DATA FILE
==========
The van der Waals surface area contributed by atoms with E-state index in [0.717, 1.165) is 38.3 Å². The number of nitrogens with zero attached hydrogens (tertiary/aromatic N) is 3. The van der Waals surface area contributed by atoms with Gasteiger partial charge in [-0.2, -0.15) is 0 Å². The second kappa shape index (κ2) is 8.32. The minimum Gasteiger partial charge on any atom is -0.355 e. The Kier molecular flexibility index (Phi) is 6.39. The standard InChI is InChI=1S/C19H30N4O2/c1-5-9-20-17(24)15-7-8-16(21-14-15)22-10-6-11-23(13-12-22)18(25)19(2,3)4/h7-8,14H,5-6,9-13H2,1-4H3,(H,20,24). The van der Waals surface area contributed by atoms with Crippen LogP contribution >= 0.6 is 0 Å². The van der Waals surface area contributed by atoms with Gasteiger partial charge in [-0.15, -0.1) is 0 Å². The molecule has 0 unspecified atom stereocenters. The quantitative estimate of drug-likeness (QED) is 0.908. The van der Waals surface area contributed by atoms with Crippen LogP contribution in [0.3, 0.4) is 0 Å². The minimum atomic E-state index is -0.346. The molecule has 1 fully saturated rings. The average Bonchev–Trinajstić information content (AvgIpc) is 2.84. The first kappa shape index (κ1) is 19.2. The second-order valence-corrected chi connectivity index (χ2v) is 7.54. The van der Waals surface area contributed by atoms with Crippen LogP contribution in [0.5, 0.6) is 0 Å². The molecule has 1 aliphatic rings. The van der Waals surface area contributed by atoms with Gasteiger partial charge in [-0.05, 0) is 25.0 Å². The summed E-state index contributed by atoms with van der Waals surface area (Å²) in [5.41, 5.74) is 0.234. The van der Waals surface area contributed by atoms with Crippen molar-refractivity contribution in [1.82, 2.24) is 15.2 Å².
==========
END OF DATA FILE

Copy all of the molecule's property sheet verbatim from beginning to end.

The van der Waals surface area contributed by atoms with E-state index in [0.717, 1.165) is 38.3 Å². The number of nitrogens with zero attached hydrogens (tertiary/aromatic N) is 3. The van der Waals surface area contributed by atoms with Gasteiger partial charge in [-0.2, -0.15) is 0 Å². The second kappa shape index (κ2) is 8.32. The minimum Gasteiger partial charge on any atom is -0.355 e. The Kier molecular flexibility index (Phi) is 6.39. The standard InChI is InChI=1S/C19H30N4O2/c1-5-9-20-17(24)15-7-8-16(21-14-15)22-10-6-11-23(13-12-22)18(25)19(2,3)4/h7-8,14H,5-6,9-13H2,1-4H3,(H,20,24). The van der Waals surface area contributed by atoms with Crippen LogP contribution >= 0.6 is 0 Å². The van der Waals surface area contributed by atoms with Gasteiger partial charge in [-0.15, -0.1) is 0 Å². The molecule has 0 unspecified atom stereocenters. The quantitative estimate of drug-likeness (QED) is 0.908. The van der Waals surface area contributed by atoms with Crippen LogP contribution in [0.3, 0.4) is 0 Å². The minimum atomic E-state index is -0.346. The molecule has 1 fully saturated rings. The average Bonchev–Trinajstić information content (AvgIpc) is 2.84. The first kappa shape index (κ1) is 19.2. The second-order valence-corrected chi connectivity index (χ2v) is 7.54. The van der Waals surface area contributed by atoms with Crippen LogP contribution in [0.5, 0.6) is 0 Å². The molecule has 1 aliphatic rings. The van der Waals surface area contributed by atoms with Gasteiger partial charge in [-0.05, 0) is 25.0 Å². The summed E-state index contributed by atoms with van der Waals surface area (Å²) in [5.41, 5.74) is 0.234. The van der Waals surface area contributed by atoms with Crippen molar-refractivity contribution in [1.82, 2.24) is 15.2 Å².